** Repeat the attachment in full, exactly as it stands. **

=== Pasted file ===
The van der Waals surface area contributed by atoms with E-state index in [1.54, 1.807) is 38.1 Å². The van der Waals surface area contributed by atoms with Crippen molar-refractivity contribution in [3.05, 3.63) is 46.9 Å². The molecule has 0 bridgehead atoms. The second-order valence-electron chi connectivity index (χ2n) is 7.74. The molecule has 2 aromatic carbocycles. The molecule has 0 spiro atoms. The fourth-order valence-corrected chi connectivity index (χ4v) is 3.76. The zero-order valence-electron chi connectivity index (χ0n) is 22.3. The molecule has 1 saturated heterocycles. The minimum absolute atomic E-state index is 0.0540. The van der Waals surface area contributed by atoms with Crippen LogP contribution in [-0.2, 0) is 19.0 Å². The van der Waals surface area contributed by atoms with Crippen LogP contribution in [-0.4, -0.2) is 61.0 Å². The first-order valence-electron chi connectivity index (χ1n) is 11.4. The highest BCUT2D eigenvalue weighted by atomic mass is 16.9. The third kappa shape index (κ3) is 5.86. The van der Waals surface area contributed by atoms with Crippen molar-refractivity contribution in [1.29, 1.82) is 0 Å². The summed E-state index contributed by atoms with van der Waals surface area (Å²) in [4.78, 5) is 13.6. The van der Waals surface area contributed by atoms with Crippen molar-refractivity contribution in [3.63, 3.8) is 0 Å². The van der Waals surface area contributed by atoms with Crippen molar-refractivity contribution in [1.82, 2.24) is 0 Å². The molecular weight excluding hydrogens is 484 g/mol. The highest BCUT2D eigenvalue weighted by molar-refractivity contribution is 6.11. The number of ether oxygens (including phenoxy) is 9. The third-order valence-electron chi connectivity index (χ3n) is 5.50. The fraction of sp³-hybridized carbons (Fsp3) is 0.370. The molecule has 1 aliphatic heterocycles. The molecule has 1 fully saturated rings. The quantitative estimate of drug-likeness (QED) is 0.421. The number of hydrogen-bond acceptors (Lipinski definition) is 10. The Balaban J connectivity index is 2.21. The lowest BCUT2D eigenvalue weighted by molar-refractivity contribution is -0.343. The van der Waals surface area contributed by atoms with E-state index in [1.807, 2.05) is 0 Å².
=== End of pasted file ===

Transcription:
The van der Waals surface area contributed by atoms with E-state index in [1.54, 1.807) is 38.1 Å². The van der Waals surface area contributed by atoms with Crippen molar-refractivity contribution in [3.05, 3.63) is 46.9 Å². The molecule has 0 bridgehead atoms. The second-order valence-electron chi connectivity index (χ2n) is 7.74. The molecule has 2 aromatic carbocycles. The molecule has 0 spiro atoms. The fourth-order valence-corrected chi connectivity index (χ4v) is 3.76. The zero-order valence-electron chi connectivity index (χ0n) is 22.3. The molecule has 1 saturated heterocycles. The minimum absolute atomic E-state index is 0.0540. The van der Waals surface area contributed by atoms with Crippen LogP contribution in [-0.2, 0) is 19.0 Å². The van der Waals surface area contributed by atoms with Crippen LogP contribution in [-0.4, -0.2) is 61.0 Å². The first-order valence-electron chi connectivity index (χ1n) is 11.4. The highest BCUT2D eigenvalue weighted by atomic mass is 16.9. The third kappa shape index (κ3) is 5.86. The van der Waals surface area contributed by atoms with Crippen molar-refractivity contribution in [1.29, 1.82) is 0 Å². The summed E-state index contributed by atoms with van der Waals surface area (Å²) in [4.78, 5) is 13.6. The van der Waals surface area contributed by atoms with Crippen molar-refractivity contribution in [3.63, 3.8) is 0 Å². The van der Waals surface area contributed by atoms with Crippen molar-refractivity contribution in [1.82, 2.24) is 0 Å². The molecular weight excluding hydrogens is 484 g/mol. The highest BCUT2D eigenvalue weighted by molar-refractivity contribution is 6.11. The number of ether oxygens (including phenoxy) is 9. The third-order valence-electron chi connectivity index (χ3n) is 5.50. The fraction of sp³-hybridized carbons (Fsp3) is 0.370. The molecule has 1 aliphatic heterocycles. The molecule has 1 fully saturated rings. The quantitative estimate of drug-likeness (QED) is 0.421. The number of hydrogen-bond acceptors (Lipinski definition) is 10. The Balaban J connectivity index is 2.21. The lowest BCUT2D eigenvalue weighted by molar-refractivity contribution is -0.343. The van der Waals surface area contributed by atoms with E-state index in [1.807, 2.05) is 0 Å².